A key, earlier observation identified the gap in the parties’ respective positions.

[122] North Pacific arranged to have a more formal amending agreement prepared.  However, another misunderstanding was brewing.  North Pacific believed that the Grange Letter agreed to arbitration to resolve the dispute on the contractual interpretation, whereas Bethel’s position was that the nuance in the language used (i.e., alternatives to arbitration) merely indicated it would consider arbitration alternatives but that there was no agreement to arbitrate”.

In light of all the exchanges, Loparco J. determined that the parties had not agreed to arbitrate their disputes.

[169] I find the wording of Mr. Grange’s August 4th reply open to two different interpretations and therefore unclear on its face. 

[170] Mr. Grange’s words could be read as Bethel simply adding a pre-condition to arbitration (i.e., the parties will first sit down to narrow the issues prior to attending arbitration); or, it could be interpreted as Bethel saying that it does not wish to incur the costs of arbitration and believes the parties should first try to resolve the issues on their own before deciding to commit to arbitration (i.e., explore arbitration alternatives).  Mr. Grange testified credibly to the latter interpretation, which I accept.[10]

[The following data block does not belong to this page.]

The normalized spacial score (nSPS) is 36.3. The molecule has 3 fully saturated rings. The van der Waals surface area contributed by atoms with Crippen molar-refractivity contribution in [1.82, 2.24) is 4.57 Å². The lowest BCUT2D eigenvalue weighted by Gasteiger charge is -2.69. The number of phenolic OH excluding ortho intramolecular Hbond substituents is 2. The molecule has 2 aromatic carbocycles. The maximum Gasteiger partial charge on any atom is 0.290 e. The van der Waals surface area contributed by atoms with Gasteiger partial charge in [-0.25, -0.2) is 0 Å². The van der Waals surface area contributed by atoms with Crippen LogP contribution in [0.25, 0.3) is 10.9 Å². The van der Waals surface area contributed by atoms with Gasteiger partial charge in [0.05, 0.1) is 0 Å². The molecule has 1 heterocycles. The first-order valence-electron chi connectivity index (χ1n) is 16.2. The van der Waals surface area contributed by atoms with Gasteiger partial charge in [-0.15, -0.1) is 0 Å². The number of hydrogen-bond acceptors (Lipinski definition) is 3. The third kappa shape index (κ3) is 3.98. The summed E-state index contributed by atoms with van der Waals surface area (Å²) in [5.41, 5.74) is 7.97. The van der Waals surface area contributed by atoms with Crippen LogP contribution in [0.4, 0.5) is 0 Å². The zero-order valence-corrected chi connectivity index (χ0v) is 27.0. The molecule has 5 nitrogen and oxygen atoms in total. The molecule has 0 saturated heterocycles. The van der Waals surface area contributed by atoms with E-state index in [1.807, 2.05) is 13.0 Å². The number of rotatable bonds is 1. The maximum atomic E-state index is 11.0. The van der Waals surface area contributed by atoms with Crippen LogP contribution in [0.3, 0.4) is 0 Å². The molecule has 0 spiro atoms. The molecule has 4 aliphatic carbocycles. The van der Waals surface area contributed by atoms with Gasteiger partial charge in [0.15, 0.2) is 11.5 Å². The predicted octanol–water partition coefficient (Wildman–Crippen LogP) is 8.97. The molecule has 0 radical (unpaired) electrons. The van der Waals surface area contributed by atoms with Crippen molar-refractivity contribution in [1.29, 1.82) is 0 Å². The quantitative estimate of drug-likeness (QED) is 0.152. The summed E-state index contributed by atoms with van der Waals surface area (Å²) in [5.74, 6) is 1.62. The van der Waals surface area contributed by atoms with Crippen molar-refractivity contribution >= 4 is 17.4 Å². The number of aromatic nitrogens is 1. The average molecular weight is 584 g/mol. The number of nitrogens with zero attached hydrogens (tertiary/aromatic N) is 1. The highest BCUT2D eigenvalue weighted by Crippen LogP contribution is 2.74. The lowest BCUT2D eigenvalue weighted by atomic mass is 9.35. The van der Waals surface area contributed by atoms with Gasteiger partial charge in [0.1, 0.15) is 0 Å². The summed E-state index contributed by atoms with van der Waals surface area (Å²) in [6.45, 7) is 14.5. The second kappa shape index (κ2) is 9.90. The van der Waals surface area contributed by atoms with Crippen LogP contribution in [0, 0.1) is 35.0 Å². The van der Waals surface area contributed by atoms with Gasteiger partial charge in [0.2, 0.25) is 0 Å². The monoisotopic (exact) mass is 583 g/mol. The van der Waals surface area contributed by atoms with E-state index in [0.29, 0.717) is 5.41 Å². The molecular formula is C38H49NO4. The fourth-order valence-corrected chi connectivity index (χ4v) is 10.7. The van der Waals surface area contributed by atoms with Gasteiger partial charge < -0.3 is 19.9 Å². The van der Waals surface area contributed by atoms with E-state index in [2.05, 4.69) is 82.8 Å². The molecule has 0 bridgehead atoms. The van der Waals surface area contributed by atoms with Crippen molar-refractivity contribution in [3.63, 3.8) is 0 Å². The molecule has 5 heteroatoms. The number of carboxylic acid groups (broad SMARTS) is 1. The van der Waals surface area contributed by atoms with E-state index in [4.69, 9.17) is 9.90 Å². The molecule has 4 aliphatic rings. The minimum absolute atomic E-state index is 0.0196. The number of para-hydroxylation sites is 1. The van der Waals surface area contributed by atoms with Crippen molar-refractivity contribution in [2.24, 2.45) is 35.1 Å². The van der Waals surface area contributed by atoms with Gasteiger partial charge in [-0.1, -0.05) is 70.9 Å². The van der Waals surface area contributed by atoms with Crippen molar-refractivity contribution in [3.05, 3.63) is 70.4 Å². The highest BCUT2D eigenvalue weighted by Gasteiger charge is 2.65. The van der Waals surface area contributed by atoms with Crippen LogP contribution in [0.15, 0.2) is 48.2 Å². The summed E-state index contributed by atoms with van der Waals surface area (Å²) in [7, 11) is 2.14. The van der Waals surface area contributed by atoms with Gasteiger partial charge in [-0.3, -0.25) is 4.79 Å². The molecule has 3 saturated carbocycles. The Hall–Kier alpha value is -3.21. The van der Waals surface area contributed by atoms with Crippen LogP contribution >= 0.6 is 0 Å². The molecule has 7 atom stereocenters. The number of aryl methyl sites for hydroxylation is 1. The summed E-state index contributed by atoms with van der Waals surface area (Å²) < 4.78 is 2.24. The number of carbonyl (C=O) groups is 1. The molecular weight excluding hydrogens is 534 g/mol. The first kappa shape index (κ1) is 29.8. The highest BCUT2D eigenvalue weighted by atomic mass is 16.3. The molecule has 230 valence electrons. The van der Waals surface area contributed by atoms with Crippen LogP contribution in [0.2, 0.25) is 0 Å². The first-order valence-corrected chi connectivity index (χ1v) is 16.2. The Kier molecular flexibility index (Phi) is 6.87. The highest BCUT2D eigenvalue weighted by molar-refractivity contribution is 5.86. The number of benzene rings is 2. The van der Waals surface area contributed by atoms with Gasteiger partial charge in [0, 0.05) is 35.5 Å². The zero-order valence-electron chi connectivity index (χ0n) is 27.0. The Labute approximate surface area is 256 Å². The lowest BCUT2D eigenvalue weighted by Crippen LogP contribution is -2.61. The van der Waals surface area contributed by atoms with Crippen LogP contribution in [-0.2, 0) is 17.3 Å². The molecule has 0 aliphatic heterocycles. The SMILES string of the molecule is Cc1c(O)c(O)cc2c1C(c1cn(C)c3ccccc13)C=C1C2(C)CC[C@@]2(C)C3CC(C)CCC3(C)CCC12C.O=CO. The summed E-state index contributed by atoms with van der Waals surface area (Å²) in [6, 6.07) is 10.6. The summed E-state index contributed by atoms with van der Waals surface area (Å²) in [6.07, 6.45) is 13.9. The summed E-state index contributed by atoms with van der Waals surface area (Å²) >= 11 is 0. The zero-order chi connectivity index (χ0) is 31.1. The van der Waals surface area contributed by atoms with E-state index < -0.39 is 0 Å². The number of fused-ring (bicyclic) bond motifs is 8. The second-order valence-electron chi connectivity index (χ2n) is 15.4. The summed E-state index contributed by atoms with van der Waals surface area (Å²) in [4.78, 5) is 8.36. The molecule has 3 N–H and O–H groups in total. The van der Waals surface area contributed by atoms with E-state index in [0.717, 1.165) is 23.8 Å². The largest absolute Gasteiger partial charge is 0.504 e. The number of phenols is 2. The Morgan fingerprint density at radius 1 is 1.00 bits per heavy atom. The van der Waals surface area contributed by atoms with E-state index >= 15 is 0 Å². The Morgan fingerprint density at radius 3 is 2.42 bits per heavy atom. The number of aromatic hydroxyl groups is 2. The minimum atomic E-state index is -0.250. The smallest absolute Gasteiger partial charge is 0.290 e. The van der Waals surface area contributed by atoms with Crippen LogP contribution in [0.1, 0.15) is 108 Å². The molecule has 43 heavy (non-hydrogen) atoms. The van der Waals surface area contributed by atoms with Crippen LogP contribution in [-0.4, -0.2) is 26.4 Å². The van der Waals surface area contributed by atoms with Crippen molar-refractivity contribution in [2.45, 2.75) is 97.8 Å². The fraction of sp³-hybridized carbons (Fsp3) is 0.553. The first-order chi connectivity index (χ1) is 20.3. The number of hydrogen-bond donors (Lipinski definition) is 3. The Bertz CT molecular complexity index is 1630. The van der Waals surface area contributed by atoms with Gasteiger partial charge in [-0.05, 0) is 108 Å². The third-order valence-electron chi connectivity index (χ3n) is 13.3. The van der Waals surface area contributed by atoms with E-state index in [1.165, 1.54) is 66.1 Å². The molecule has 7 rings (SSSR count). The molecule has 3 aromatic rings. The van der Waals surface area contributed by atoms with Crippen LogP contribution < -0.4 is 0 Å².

[171] Given that Mr. Burek’s letter makes it clear that there can be no Extension Agreement without such clause, and given that the Parker Letter merely mentioned it without clearly accepting it as an amendment to the prior proposal (which he agreed to in his July 29 voicemail) this lends further support to my conclusion that the parties were not ad idem on any agreement to arbitrate”.

In her analysis, Loparco J. concluded that the Bethel was not against arbitration, it had simply not agreed to it due to insufficient time to consider the cost savings.  Loparco J. also noted that the amendments had to be in writing and signed by the parties and neither condition had been met.